Kremlin's ideas for international reforms

The Russian authorities have done their homework in preparing for April's G20 London summit. Two weeks ahead of the summit, they unveiled a proposal for reforming the world financial system. By putting it up for general discussion, the Kremlin sends the message that it will openly promote its plans.

The documents Russia will submit to the G20 contain eight main theses, preceded by an introduction and a list of the main areas in which the world financial system needs reformation.

Russia proposes to renounce the standard approach to problems and urges the G20 member countries to act more resolutely. It proposes, in the wake of the April summit, to call an international follow-up conference. Although the conference venue is not named, most probably the Russian officials will insist on Moscow or St Petersburg, as hosting such a conference would boost Russia's world status. In Russia's opinion, the world system needs the greatest reform in the strengthening of the legitimacy of international institutions (notably the IMF and the World Bank), the creation of a system of reserve currencies and financial centres, a new system of market management and a system of incentives encouraging the rational behaviour of investors in financial markets.

Russia's first thesis, regulating macroeconomic and budgetary policies, is sure to provoke controversy and has little chance of being adopted in the form proposed by the Kremlin. In the first place, it is necessary to work out international standards of said policies. If the EU's record of compliance in times of crisis with the Maastricht Treaty is anything to go by, such agreements are not worth very much. The Maastricht accords set down the main principles of macroeconomic policy in the euro zone. However, due to the crisis most of the big EU countries will exceed the Treaty's cap on budget deficit. The European bureaucrats have already declared that they will not punish the countries which violate that provision.

The Kremlin's second thesis deals with stimulating domestic demand and reducing the impact of financial institutions on the economic cycle. The regulators of large economies should limit short sales and marginal stock exchange deals. Russia and some other countries already did this when the crisis hit the money markets in 2008.

The third thesis is interesting: the Kremlin proposes an international agreement on universal standards of regulation and supervision in the financial sector (dubbed Standard Universal Regulatory Framework, or SURF). In the opinion of the document's authors, it should prevent situations when poor regulation in one country makes other countries suffer (as happened during the current crisis, caused mainly by the meltdown of the US mortgage market).

The fourth thesis is intriguing, as it contains Russia's pet idea of setting prices in several currencies, not just in dollars and euros. The authors argue that the world system can follow one of two paths: to expand the list of reserve currencies and stimulate the creation of regional financial centres or to create a new supranational reserve currency which will be issued by global financial institutions. The first variant has the support of many developing countries which would like to see their currencies on the list of reserve currencies. However, the global crisis has shown that, with the risks as high as they are today, investors are not yet ready to invest in developing currencies. Instead, they prefer the dollar and the euro, dismissing the rouble, Latvian lat, Polish zloty, Ukrainian hryvnia and many other currencies once deemed fairly strong.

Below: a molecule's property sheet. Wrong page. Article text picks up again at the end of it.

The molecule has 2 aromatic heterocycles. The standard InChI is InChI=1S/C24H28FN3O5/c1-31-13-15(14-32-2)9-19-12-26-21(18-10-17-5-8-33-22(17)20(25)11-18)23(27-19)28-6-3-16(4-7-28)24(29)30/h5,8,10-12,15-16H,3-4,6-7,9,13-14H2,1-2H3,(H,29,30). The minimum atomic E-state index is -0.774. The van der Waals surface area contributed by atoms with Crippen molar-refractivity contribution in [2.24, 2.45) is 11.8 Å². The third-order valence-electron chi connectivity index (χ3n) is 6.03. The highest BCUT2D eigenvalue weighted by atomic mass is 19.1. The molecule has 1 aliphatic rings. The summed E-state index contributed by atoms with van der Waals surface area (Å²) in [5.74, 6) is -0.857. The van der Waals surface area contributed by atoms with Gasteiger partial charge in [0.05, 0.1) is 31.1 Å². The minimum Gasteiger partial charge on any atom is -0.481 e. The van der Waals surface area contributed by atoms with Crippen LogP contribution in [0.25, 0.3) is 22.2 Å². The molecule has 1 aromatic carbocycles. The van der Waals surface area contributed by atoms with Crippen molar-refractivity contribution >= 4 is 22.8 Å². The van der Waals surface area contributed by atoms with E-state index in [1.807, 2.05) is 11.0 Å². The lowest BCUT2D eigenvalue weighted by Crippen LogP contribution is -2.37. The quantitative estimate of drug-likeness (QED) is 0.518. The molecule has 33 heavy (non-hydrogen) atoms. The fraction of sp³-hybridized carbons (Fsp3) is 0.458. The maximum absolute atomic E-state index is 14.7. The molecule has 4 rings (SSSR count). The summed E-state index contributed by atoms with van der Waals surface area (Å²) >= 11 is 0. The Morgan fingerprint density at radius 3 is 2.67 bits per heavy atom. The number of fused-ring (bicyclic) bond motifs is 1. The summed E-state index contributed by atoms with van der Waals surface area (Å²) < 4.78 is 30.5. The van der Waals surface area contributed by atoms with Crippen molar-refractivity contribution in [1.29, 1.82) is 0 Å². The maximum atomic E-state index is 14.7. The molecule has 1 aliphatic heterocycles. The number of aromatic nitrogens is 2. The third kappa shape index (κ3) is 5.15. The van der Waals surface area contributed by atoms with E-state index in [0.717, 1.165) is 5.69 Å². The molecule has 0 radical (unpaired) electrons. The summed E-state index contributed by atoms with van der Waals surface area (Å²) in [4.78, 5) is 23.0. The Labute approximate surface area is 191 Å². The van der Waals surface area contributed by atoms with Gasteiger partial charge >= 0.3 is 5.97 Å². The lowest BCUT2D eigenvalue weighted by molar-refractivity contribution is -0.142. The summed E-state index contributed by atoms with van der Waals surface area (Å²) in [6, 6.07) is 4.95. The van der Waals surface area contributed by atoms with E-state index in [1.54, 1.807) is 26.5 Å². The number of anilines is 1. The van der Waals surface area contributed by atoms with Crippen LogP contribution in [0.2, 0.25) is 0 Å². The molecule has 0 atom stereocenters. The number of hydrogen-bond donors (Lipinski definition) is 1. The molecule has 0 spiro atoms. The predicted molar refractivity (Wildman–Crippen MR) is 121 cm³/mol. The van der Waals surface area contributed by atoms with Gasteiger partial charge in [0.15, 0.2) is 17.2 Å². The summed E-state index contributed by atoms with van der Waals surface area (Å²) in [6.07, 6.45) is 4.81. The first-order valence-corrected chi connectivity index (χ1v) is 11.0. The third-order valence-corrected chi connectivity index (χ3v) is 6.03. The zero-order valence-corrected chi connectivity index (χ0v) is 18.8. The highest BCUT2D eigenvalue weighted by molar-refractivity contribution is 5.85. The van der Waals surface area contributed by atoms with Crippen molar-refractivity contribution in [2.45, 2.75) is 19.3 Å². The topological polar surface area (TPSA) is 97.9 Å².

Russia is not alone in thinking about the creation of a world "super currency". Back in February the president of Kazakhstan, Nursultan Nazarbayev, spoke of the need to introduce a supranational currency to ensure "world self-growing wealth based on a perfect world currency".

Such a fundamental change of the world financial system would necessitate changes of the International Monetary Fund, which is Russia's fifth thesis. The sixth thesis is increasing aid to the poor and developing countries through development financing, and the seventh is enhancing the financial literacy of the public. These three theses merit only a passing mention as they are neither radically new nor exceptional. The same is true of the final thesis: energy efficiency, part of which addresses the need to seek trust between producers, consumers and transit countries of energy.

The Russian proposals are a mix of commonplace ideas, which are good only in theory, and genuinely novel theses reflecting not only Russia's position, but that of many developing countries. Claiming the position of the champion of other countries' interests is important: if the formation of many reserve currencies and regional financial centres does come to pass, Russia must do its best to establish its sphere of influence. As Asia has China and Japan; the West, the European Union; so, Russia probably intends the former Soviet republics for their sphere.

This article was first published in online magazine

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